By MADELENE BIRENBAUM
The Faculty Art and Design exhibit in the Marian Art Gallery, on display from March 3-24. Patrons will enjoy the representations and the diversity of Mount Mary College’s leaders in the art and design programs.
When entering the Marian Art Gallery, pay attention to the feet walking on stones. This piece, entitled “Walking There” was made by Cameron Bond, ceramics teacher. The feet depicts the struggle of humankind as we travel over the rough paths in our lives, symbolized by the compass planted in the center.
Fashion department chair and assoicate professor, Aeran Park, has included some fashion drawings. These drawings represent how she teaches within the fashion department. In her crisp yet delicate drawing, “Lift IV,” the eye focuses on its fine lines and muted colors, charateristic of the chic fashion world. This can also be seen through the abundance of fabric and careful detail.
Photography teacher Paul Calhoun’s succinct and sentimental photograph, “Migrant Workers (2012),” depicts two young children lying in bundles of blue burlap sacks, after their family’s hard day of work. It shows their way of life and their joy from hard work. The children wear smiles as they bask in the sun-drenched field.
Bond’s ceramics captures your attention due to the open interpretation of “An Army of Foolish Virgins.” A repetitive array of ceramic bowls lay on the floor catches a visitor’s eye. Read the short summary next to the exhibit. It reflects what Bond said, “the fullness of mistakes” that humans make every day.
Each crafted pot, 490 in all, symbolizes what Bond calls our “infinity of mistakes.” As with the bowls and our mistakes, some are repetitive and unique like the mistakes of our lives. Her description of “Embrace,” a ceramic of two skeletons embracing, described by Bond as “tender.” Her delicate, yet commanding soul vase, “Hunping for Another Time,” is a social commentary on social media. It is a sacrificial vase, and when paired with the microchip design inside, prompts a patron to ponder the role of technology.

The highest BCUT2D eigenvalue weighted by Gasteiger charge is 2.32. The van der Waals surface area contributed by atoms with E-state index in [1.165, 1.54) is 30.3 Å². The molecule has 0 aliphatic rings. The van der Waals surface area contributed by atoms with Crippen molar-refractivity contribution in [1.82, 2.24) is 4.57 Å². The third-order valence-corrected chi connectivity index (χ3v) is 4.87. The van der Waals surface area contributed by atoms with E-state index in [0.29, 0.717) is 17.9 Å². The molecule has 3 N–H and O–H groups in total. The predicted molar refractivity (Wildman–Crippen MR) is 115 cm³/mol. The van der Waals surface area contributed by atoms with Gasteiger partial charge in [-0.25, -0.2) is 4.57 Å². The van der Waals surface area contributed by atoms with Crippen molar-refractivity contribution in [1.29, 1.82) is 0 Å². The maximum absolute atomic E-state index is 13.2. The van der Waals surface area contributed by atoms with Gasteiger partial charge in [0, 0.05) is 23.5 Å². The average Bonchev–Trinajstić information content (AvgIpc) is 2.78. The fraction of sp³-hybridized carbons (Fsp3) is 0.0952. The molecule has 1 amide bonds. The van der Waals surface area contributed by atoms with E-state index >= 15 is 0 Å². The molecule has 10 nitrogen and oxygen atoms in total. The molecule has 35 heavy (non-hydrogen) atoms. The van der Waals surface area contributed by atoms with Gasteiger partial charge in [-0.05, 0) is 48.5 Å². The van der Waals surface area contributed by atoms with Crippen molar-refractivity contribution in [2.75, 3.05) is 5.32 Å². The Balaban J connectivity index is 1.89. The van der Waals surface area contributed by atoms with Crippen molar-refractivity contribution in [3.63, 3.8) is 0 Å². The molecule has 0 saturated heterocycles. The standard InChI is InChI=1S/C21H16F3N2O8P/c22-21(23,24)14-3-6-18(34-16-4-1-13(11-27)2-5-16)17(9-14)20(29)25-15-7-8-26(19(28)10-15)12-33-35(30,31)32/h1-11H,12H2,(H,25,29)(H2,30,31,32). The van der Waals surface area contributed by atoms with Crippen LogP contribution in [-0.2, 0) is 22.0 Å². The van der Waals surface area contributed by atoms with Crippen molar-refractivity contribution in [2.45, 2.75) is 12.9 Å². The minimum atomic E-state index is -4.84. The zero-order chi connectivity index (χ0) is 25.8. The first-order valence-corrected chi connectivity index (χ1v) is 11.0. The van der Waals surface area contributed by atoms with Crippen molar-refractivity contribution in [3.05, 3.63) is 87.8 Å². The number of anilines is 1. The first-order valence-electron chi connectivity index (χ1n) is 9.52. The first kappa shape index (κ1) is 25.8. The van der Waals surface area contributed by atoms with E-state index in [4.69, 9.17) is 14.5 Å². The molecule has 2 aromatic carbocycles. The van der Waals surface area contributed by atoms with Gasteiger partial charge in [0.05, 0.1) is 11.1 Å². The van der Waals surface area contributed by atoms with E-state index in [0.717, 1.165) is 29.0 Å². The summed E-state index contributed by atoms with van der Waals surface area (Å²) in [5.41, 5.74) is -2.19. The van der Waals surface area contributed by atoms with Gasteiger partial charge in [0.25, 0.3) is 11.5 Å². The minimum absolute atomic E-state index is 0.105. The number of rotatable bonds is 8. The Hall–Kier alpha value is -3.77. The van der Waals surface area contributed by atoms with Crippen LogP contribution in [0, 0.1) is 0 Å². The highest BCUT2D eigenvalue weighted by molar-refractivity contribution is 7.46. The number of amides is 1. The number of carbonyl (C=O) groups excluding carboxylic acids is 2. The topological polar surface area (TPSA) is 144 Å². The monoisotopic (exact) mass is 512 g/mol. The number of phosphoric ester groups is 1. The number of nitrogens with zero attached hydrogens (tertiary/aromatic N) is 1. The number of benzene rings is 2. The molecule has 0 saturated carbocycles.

There was a point where the faculty’s artwork fell short. Professor of fine art Jordon Acker Anderson’s “In the Beginning: Rib Covenant” captured attention but lacked in the composition. Evidence of this lack of composition was seen with the flowers, rib and portrait. While the outlined, blurry face invited introspection, the surrounding environment seemed generic at best. The flowers lack dimension in comparison to the portrait.
Art therapy professor Chris Belkofer’s “Untitled,” although a striking vision using bright orange, seems too basic; however, the complimentary gray and orange colors are pleasing to the eye.
Other noticeable pieces worth mentioning are fine arts Professor Brad Anthony Bernard’s mixed media and mixed colors canvases. Pay careful
attention to each inch of canvas. They are portraits surrounded by a collage and map motif, which makes a continuous pattern for his pieces, symbolic of life’s journey.
Bernard based his paintings on stories about people he met in his travels in Mississippi. His patterning is striking. The faces of the subjects show the reality of their lives. In a self-assured way, Bernard describes these pieces as “portrimentaries,” or portraits documenting symbols, stories, maps, and information about the individuals depicted.
When asked what he wishes visitors to get out of his artwork, Bernard said, “To be curious about the individual or the place they’re from. I’d rather the viewer take what they can from it.”